Yesterday it was windy enough for a tree to come down in downtown near Whole Foods. I suspect it didn't cause a power outage, since Palo Alto Weekly has no mention of it in today's news items. I heard that a car was under the tree probably destroying it. I suspect to the owner of the car that was a great inconvenience as well as financial and emotional loss. Not newsworthy enough. If there was a power outage in downtown and Whole Foods and other businesses lost power, that would presumably have made it major local news. Instead we have two instances of hate crimes, a Ukrainian flag and a Black Lives Matter, being the major news stories.

I'm not sure about anyone else, but isn't it up to us, the public, to decide what we think is important local news? Please let us know what is happening in town in a timely manner. We can have our own opinions if we know the facts. Don't guide us into what we consider serious news and what we think of as unimportant. All local news should be of interest to those of us who take an interest in what is going on. I want to know just as much about a downed tree with the potential of hurting a passerby, destroying property and putting businesses in a no power situation, as there is about a sign being covered with a piece of paper to alter its meaning and a flag of another country that we all have great sympathy for being used as toilet paper.


 +   2 people like this
Posted by Resident 1-Adobe Meadows, a resident of Adobe-Meadow,
on Apr 12, 2022 at 3:33 pm

Resident 1-Adobe Meadows is a registered user.

The NY Mayor's comments were relative to the shooting in the subway. Many people shot but the perp got away. The Home Depot fire is in another city - the building had no working sprinkler system but the fire started outside. Suspicious fire. No one was hurt in the Home Depot fire - not a shooting incident.
You all are jumbling different circumstances with different impacts. Shooting incidents are very dangerous to everyone in the vicinity and can spin out of control.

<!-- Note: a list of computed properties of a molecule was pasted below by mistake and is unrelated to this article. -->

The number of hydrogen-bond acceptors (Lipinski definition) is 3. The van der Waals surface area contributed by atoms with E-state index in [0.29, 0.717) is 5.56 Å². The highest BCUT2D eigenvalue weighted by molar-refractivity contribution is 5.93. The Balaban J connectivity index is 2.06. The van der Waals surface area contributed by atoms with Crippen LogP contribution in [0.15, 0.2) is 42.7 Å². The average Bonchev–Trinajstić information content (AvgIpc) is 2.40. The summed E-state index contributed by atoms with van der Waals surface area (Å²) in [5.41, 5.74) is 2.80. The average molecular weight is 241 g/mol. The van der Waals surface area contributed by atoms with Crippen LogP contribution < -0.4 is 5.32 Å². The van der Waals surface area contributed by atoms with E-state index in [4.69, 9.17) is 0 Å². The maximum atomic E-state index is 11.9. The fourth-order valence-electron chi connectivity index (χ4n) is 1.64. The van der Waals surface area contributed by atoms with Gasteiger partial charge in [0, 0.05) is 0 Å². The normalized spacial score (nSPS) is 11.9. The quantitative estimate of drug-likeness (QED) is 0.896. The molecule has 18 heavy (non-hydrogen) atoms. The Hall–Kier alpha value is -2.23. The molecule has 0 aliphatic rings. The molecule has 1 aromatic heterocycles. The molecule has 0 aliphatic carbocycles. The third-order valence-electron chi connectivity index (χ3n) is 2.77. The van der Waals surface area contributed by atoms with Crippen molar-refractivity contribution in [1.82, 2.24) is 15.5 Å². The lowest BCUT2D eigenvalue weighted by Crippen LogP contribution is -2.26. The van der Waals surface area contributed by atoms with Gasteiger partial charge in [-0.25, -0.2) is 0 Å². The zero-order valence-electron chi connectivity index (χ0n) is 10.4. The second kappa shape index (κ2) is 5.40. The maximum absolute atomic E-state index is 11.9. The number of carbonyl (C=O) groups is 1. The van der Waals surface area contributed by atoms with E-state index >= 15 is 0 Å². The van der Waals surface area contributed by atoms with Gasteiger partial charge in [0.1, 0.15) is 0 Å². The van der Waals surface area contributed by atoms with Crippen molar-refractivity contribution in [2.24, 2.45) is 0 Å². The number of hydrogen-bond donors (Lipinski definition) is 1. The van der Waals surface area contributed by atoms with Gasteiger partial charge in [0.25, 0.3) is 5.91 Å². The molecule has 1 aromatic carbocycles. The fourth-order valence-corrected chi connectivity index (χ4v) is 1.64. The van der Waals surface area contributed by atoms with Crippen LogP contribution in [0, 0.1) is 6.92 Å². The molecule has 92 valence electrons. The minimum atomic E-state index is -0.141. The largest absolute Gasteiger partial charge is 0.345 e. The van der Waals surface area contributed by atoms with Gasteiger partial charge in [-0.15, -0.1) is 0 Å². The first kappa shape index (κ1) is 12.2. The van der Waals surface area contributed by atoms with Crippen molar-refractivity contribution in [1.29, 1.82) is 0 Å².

+   2 people like this
Posted by Online Name, a resident of Embarcadero Oaks/Leland,
on Apr 12, 2022 at 4:20 pm

Online Name is a registered user.

The animals in the offices/hospital next to Home Depot would have burned to death or escaped if it hadn't been for the concerned citizen who acted quickly.


 +   1 person likes this
Posted by Leslie Bain, a resident of Cuesta Park,
on Apr 13, 2022 at 12:10 pm

Leslie Bain is a registered user.

@Ryan, I was sarcastically asked “would the history of mankind have been any different?"" if people actually made efforts to learn history. I provided two examples of how great leaders were able to move the arc of justice a bit forward by understanding history. I provided evidence that understanding history CAN be very useful. But fighting for justice is a tricky thing, I never said that using non-violent techniques would automatically succeed in each and every struggle. Please don't take my words out of context.

Some persons here apparently don't understand that “history happening" is different from people UNDERSTANDING WHAT HAPPENED and using that knowledge to fight for something better. There is a saying, "Life is a series of lessons. They will be repeated until the lessons are learned". If people don't LEARN from experiences and MAKE AN EFFORT to change things, history will repeat.

Moderns are not much different than ancient Romans. Most of us are predominantly interested in Bread and Circuses.

Democracy requires an informed electorate. When the population prefers entertainment over becoming educated and informed, democracy dies. Sad that those who are relatively fat and happy will lose something that so many have fought and died to obtain, and all because they don't even understand the value of what was lost until it is gone. THEN they will understand, but it will be too late.

In this specific case, those who haven't learned that a lack of transparency leads to bad things will not object when transparency is dangerously diminished. Don't be surprised when, sooner or later, we learn that some bad actor(s) in the police department have abused their powers for their own personal gain or enjoyment and kept the public in the dark about it.


 +   2 people like this
Posted by Common sense, a resident of Mountain View,
on Apr 14, 2022 at 2:12 am

Common sense is a registered user.

Just wanted to register appreciation for the delicate wit of commenters Madison Jeffries and Tyler Paine. Which I take to be well-aimed parodies.

"To be ignorant of what occurred before you were born is to remain always a child, governed by your appetites." (Original comment appeared over 2000 years ago; refurbished by Richard Mitchell, "The Underground Grammarian," around the time today's Millennials were born.)


 +  Like this comment
Posted by Layla Cole, a resident of Atherton: Lindenwood,
on Apr 18, 2022 at 2:38 am

Layla Cole is a registered user.